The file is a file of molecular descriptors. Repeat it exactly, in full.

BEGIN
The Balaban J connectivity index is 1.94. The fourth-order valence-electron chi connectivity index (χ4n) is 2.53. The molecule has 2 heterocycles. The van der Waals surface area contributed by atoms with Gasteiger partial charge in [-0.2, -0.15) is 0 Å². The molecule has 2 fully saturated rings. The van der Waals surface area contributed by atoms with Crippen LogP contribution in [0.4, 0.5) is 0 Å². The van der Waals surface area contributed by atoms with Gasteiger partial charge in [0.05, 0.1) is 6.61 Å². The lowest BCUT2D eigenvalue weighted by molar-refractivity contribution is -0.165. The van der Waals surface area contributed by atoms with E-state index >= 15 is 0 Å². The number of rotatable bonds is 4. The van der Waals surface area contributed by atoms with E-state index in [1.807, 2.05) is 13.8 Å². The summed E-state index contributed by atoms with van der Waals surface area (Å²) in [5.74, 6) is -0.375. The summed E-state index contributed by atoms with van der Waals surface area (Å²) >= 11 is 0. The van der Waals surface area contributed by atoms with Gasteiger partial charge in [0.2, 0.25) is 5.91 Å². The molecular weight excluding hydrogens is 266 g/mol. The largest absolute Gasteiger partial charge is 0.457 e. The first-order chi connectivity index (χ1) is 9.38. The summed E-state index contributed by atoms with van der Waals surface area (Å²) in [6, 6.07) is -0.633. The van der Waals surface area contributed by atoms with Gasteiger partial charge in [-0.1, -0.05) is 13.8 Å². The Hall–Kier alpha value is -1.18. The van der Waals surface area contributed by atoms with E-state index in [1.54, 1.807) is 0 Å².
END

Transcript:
The Balaban J connectivity index is 1.94. The fourth-order valence-electron chi connectivity index (χ4n) is 2.53. The molecule has 2 heterocycles. The van der Waals surface area contributed by atoms with Gasteiger partial charge in [-0.2, -0.15) is 0 Å². The molecule has 2 fully saturated rings. The van der Waals surface area contributed by atoms with Crippen LogP contribution in [0.4, 0.5) is 0 Å². The van der Waals surface area contributed by atoms with Gasteiger partial charge in [0.05, 0.1) is 6.61 Å². The lowest BCUT2D eigenvalue weighted by molar-refractivity contribution is -0.165. The van der Waals surface area contributed by atoms with E-state index >= 15 is 0 Å². The number of rotatable bonds is 4. The van der Waals surface area contributed by atoms with E-state index in [1.807, 2.05) is 13.8 Å². The summed E-state index contributed by atoms with van der Waals surface area (Å²) in [5.74, 6) is -0.375. The summed E-state index contributed by atoms with van der Waals surface area (Å²) >= 11 is 0. The van der Waals surface area contributed by atoms with Gasteiger partial charge in [0.2, 0.25) is 5.91 Å². The molecular weight excluding hydrogens is 266 g/mol. The largest absolute Gasteiger partial charge is 0.457 e. The first-order chi connectivity index (χ1) is 9.38. The summed E-state index contributed by atoms with van der Waals surface area (Å²) in [6, 6.07) is -0.633. The van der Waals surface area contributed by atoms with Gasteiger partial charge in [-0.1, -0.05) is 13.8 Å². The Hall–Kier alpha value is -1.18. The van der Waals surface area contributed by atoms with E-state index in [1.54, 1.807) is 0 Å².